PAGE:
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Rebecca Graves
By Rebecca Graves on May 19, 2017

Ransomware Threatens to Hold Your Information Hostage

kite-in-tree-2152666_1920.jpgIn light of recent unnerving events, corporations and individuals alike are scrambling to protect themselves from malicious software that could literally hold their information hostage.

Most people have heard of the most common types of malware like trojan horses, spyware, and viruses. But many hadn't heard of ransomware until last Friday's hack brought formidable European corporations and government agencies like the NHS and Spanish communications company Telefonica to their knees.

What is Ransomware?

Ransomware is a type of malware that takes advantage of a computer system's vulnerabilities. It encrypts the data on it so that its user can no longer access theirinformation. The user is then usually offered the de-encryption code - for a price, hence the name ransomware. This most recent ransomware attack targeted older Windows operating systems that hadn't been updated.

The Microsoft Malware Protection Center says that ransomware blocks user access to the operating system, encrypts files so that they can't be used, and can stop web browser apps from running completely. Sounds fun, right?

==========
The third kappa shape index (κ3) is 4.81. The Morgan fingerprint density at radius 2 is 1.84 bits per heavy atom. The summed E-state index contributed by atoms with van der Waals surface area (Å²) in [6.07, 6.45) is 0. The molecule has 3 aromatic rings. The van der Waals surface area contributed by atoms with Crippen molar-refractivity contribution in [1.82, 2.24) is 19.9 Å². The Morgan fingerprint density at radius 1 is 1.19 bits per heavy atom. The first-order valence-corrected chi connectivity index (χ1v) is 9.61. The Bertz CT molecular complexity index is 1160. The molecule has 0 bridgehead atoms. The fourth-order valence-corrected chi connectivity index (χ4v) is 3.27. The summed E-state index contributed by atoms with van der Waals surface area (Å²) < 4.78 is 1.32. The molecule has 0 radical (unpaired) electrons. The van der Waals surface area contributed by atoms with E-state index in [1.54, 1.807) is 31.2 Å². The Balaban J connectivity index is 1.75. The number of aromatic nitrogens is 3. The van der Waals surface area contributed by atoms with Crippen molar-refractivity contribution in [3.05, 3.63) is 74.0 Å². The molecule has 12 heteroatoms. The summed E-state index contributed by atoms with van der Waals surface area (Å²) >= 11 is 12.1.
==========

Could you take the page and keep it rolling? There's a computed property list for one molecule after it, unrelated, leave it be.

How Are Victims Targeted?

There are several ways that ransomware can infect your computer. Sometimes it's as simple as clicking on a link from a dubious email client or visiting a site that's unprotected. Though, it's much more likely to fall prey to ransomware by having out-of-date hardware or anti-virus software. That's why it's always important to run those annoying updates and absolutely back your files up on an external hard drive or in the cloud.

Should I Pay if I've Been Targeted?

Cybersecurity experts suggest that you don't, but if you have to you should only do it as a last resort. Professor Alan Woodward of the University of Surrey says that once you pay up, you're likely to be targeted again. That's because criminals often add payees to a list that they can turn around and sell to other cyber criminals who see victims like this as "low-hanging fruit."

Paying a ransomware attacker more than likely means you'll be the victim of an attack in the future, and you won't know when or what form it will take. It's best to avoid making yourself vulnerable by recovering your files from a back-up. It can be more time consuming but it's definitely better than the alternative.

Ransomware attacks are becoming more and more common and sophisticated as defenses against credit card and identity theft improve. In fact, ransomware is in the top three malwares considered to be the most prevalent form of cyber criminality we face today. It's organized, it's opportunistic, and it's on the rise.

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Published by Rebecca Graves May 19, 2017
Rebecca Graves